On Thursday 21st April, our first full day in Easter Island, we got up at dawn to photograph the Tahai Complex. This is just on the edge of Hanga Roa, the only town in the island, and shows many of the elements that made up a Rapanui village hundreds of years ago.
In the front above, you can see a sizeable stone boat ramp. Fishing would have been an important activity as long as there was enough wood to make and maintain canoes. Behind the boat ramp is Ahu Vai Uri with five somewhat eroded moai. In the cove behind that, you can make out some of the buildings of Hanga Roa. Out to sea is a small freighter. Ships are the main source of outside supplies for the island, though there is no dock for them.
This is a hare moa, or chicken house. The story is that the entrances could be blocked up at night and someone from another tribe trying to steal chickens would make too much noise to get away with it.
However, it may not be so simple and it seems they may have earlier been called tupa. Germans excavated some in 1882 and were told by islanders that they were burial chambers for ariki (chiefs). They had two doors so if bad spirits came in one door, the spirits of the ancestors could escape out the other. After the period when the moai were toppled, ariki were buried under or near the ahu and the tupa became hare moa (or chicken houses).
Another theory is they may have been used to store plants (crops such as kumara, (sweet potatoes) perhaps?) so it is not certain how the Rapanui used these structures.
Note that the image above was taken with an ultra-wide lens and has perspective distortion which I have been only partially able to correct. It is actually rectangular.
This is a small manavai, a stone enclosure for plants that protected against high winds and salt spray. they were used in conjunction with lithic mulch, or using stones for mulch.
They may represent an adaption to more exposed cultivation conditions following deforestation and erosion. Larger manavai could be up to 1.5 metres high and 10 meters in diameter.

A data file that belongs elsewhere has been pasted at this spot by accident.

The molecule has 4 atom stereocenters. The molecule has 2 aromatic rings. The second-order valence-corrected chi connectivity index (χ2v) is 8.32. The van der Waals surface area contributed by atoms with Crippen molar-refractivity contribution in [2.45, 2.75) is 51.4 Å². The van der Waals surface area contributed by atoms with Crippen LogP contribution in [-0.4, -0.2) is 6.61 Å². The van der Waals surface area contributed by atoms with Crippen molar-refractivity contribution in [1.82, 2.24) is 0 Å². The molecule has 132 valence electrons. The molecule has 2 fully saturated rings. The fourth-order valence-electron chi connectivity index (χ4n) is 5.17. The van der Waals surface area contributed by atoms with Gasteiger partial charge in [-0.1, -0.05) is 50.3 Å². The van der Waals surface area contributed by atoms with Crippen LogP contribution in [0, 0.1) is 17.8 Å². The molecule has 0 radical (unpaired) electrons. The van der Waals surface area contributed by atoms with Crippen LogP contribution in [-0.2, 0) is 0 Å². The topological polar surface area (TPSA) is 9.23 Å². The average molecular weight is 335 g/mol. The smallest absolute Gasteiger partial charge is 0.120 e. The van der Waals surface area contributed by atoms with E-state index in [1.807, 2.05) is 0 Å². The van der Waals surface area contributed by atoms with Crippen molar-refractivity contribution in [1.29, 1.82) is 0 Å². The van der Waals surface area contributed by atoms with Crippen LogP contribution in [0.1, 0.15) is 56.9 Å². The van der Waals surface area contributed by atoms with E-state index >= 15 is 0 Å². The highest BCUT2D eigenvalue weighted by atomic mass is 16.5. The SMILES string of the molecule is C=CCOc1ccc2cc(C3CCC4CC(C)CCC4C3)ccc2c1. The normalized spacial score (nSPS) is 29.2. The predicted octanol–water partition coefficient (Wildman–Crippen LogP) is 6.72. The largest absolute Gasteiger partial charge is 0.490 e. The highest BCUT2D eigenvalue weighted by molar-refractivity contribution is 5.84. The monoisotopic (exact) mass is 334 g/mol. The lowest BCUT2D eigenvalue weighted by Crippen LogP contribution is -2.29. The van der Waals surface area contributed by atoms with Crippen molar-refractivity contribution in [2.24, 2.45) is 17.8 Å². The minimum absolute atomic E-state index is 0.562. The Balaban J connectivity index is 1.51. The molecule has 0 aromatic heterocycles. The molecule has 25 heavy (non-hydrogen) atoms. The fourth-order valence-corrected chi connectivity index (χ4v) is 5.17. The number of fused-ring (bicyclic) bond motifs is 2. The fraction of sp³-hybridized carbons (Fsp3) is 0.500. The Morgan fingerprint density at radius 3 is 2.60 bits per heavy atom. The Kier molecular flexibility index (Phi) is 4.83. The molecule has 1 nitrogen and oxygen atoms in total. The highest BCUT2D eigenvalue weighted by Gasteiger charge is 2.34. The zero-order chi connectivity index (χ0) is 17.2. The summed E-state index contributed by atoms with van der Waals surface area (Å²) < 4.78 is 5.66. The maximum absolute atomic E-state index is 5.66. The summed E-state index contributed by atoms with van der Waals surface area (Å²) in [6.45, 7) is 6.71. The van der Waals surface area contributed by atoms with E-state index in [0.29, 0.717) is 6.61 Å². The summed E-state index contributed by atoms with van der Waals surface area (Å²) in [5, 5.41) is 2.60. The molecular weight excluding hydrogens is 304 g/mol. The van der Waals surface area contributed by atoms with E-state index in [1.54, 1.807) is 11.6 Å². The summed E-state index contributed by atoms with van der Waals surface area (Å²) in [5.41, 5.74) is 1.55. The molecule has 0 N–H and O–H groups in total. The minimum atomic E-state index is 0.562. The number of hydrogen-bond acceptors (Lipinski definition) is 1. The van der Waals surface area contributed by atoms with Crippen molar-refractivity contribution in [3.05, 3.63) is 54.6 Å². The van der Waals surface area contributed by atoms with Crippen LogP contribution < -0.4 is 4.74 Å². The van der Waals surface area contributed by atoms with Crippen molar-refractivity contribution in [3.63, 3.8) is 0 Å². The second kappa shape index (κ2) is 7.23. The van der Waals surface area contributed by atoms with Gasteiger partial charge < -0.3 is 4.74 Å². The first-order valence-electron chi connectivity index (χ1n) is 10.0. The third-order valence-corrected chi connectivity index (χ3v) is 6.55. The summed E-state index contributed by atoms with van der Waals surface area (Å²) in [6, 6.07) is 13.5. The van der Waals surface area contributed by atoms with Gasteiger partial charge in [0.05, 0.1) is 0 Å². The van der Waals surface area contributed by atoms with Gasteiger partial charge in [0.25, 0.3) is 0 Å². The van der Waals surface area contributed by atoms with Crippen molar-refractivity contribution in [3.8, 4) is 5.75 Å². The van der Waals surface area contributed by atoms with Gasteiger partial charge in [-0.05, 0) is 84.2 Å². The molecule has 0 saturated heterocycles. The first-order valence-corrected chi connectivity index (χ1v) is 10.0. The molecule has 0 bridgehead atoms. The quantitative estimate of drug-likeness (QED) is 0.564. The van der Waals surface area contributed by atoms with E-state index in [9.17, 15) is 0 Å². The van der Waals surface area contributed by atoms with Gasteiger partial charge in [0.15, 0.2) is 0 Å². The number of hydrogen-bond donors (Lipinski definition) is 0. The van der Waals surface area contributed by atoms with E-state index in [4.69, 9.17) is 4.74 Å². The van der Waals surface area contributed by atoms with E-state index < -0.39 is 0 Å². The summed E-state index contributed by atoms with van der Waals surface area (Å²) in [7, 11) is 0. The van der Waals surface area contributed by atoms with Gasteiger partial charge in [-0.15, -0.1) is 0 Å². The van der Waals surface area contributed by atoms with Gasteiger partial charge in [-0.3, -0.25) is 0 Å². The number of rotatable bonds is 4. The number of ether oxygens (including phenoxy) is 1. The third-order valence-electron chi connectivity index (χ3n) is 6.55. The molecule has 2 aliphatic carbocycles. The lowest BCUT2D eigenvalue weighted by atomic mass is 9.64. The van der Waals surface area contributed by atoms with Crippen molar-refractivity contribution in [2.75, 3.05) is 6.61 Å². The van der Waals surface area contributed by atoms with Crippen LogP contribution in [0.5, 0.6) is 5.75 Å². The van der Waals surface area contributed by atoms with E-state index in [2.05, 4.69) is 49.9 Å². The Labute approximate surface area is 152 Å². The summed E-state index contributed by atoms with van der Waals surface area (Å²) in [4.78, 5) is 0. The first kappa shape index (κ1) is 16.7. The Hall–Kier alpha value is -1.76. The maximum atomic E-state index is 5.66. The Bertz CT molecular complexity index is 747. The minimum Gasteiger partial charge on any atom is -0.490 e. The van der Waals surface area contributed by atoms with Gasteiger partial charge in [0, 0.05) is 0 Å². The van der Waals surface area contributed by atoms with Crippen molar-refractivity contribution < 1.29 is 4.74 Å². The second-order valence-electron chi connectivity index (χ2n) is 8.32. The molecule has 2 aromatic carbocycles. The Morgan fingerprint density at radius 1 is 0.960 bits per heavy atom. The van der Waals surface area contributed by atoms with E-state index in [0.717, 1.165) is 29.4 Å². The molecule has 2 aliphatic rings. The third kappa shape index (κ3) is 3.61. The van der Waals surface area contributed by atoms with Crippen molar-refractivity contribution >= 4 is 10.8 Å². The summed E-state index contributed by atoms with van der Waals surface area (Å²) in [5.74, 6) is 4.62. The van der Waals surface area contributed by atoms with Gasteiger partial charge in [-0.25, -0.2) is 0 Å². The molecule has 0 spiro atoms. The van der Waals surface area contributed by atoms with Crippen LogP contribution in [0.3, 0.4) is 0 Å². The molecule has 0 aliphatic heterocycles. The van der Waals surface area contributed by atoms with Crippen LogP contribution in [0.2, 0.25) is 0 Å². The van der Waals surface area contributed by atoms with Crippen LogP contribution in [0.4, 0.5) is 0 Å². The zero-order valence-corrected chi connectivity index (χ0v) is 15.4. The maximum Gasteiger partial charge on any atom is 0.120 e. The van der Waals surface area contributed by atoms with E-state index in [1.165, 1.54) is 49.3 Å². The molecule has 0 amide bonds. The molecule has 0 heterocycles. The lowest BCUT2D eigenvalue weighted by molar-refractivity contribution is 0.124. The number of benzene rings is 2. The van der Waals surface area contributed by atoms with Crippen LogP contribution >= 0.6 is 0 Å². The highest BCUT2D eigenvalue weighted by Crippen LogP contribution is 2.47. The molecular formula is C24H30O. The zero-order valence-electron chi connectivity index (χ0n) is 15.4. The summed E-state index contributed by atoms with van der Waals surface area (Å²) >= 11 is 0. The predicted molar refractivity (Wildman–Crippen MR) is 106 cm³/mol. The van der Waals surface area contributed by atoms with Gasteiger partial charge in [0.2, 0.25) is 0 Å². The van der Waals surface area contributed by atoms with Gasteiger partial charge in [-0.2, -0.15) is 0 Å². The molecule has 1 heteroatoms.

I think this has to be an umu (or oven). There appears to be a fireplace at centre left and in front of that a couple of large grinding bowls. The area under the nearby overhang allow for cultivation of plants, as you may be able to see if you look closely.
This is an image from dawn the next day, when we also went to the Tahai Complex. It shows a Hari Paenga, a house for an ariki. The oval stone foundations have holes where the Rapanui inserted curved wooden poles as the basis for a thatched roof. They have a single low door opening out to a crescent-shaped stone courtyard. There are 3,000 such foundations around the island and some could sleep many people. The largest is 40 metres long.
Here is an image that shows more of the context of the Tahai Complex. At the front is the same hare paenga that we saw above. To the right is a corner of the hare moa we discussed above. The along the sea coast from left to right, we can see Ahu Vai Uri (with the five moai and probably space for more), the boat ramp, Ahu Tahai with a single smallish moai and behind that, Ahu Ko Te Riku with another lone moai. We can also see that the door of the hare paenga opens directly towards the moai Ko Te Riku.
This is the moai Ko Te Riku, the only moai in the island restored with eyes. Originally, most or all of the moai had eyes but they were likely destroyed when the moai were overturned because the eyes would have been a prime source of the mana (prestige, power) of the moai. Only one eye has ever been found and that is in the island’s museum, which is located not far from this moai.
There are many mysteries on Easter Island but who built the moai and the other constructions and what was their basic level of technology are not among them. Easter Island was isolated for a long time and developed in a unique way but there are equivalents to the ahu throughout Polynesia and there are also stone sculptures in the Society Islands and the Marquesas. No other cultures are likely to have had significant input and no aliens from outer space ever landed on Easter Island unless perhaps you count Erik Von Daniken.
However, that’s not to say Easter Island was completely isolated. It is likely there were occasional voyages to other Polynesian islands, especially in the earlier period. Also, the Rapanui do not appear to have possessed the kumara (sweet potato) when they arrived but acquired it later, probably between about 800AD and 1000AD. This originated in South America and spread right across the Pacific, including to New Zealand and even New Guinea. Since the Polynesians were very capable navigators with their ocean-going catamarans whereas the South Americans had reed rafts which would eventually sink, it may well be that a Polynesian voyage made it to South America and brought the kumara back.